Climate crisis: Big difference: Climate promise not enough, according to UN

Auf einem Gelände in Sinsheim (Baden-Württemberg) ist eine Solaranlage zu sehen. Die Anstrengungen der Staatengemeinde reichen nach UN-Angaben bei Weitem nicht für die Erfüllung der Pariser Klimaziele aus. Foto: Uli Deck/dpa Foto: dpa

A solar system can be seen at a site in Sinsheim (Baden-Württemberg). According to the United Nations, the efforts of the international community are not enough to meet the Paris climate goals. Photo: Uli Deck / DPA Photo: DPA

According to the United Nations, there is a huge gap between ambition and reality when it comes to climate protection just days ahead of the Glasgow conference: in a new report, it urges greater efforts.

NEW YORK/NAROBI – The efforts of the international community are not enough to meet the Paris climate goals, according to the United Nations.

In a report presented on Tuesday, days ahead of the climate change conference in Glasgow, the United Nations saw a big gap between national declarations and the actions needed to limit global warming to 1.5 degrees.

According to calculations, the latest climate promises made by countries will only result in an additional 7.5 percent reduction in greenhouse gases in 2030. However, a 1.5 degree target would require 55 percent and a 2 degree range would require 30 percent. The numbers go back to the update of national action plans to combat climate change, which 120 countries updated as of 30 September, according to the United Nations.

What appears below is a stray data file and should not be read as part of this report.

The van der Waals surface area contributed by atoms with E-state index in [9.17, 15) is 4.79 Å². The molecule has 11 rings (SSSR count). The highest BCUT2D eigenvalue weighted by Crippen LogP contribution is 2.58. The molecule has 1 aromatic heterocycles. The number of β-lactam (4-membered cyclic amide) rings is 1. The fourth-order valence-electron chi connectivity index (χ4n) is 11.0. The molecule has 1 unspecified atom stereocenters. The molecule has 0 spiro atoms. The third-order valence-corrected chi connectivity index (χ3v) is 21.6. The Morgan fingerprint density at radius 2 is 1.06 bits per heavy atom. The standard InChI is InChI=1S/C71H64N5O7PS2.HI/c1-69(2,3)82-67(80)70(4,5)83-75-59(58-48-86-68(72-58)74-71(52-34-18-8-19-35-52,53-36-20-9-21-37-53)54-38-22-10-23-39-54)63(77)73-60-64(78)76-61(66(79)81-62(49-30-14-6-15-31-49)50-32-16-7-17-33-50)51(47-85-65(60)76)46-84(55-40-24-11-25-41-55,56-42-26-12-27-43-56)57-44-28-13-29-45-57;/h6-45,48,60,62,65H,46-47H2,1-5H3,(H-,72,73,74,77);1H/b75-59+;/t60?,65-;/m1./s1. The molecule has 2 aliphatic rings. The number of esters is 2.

move to 2.7 degree warming

The world is still on track to warm the Earth by 2.7 degrees by the end of the century. Many countries’ climate neutrality commitments, which, if fully implemented, would reduce global warming by 0.5 degrees, could have a major impact. However, some declarations are vague or ambiguous and need to be specified.

The COP will begin next Sunday (31 October) in Glasgow, Scotland. It aims to discuss how to achieve the goal of limiting global warming to 1.5 degrees compared to the pre-industrial era in Paris in 2015. For this, all countries should prepare an action plan. However, many states are still deficient or not going far enough.

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“Climate change is no longer a problem for the future. It is a problem now,” said Inger Andersen, head of the United Nations Environment Program (UNEP). To still have a chance of reaching the 1.5° target, greenhouse gas emissions would need to be halved over the next eight years. “The clock is ticking hard.” The head of the UN Climate Change Secretariat, Patricia Espinosa, made a similar statement on Monday: “We are not even close to where science says we should be.”

© dpa-infocom, dpa: 211026-99-743845/2


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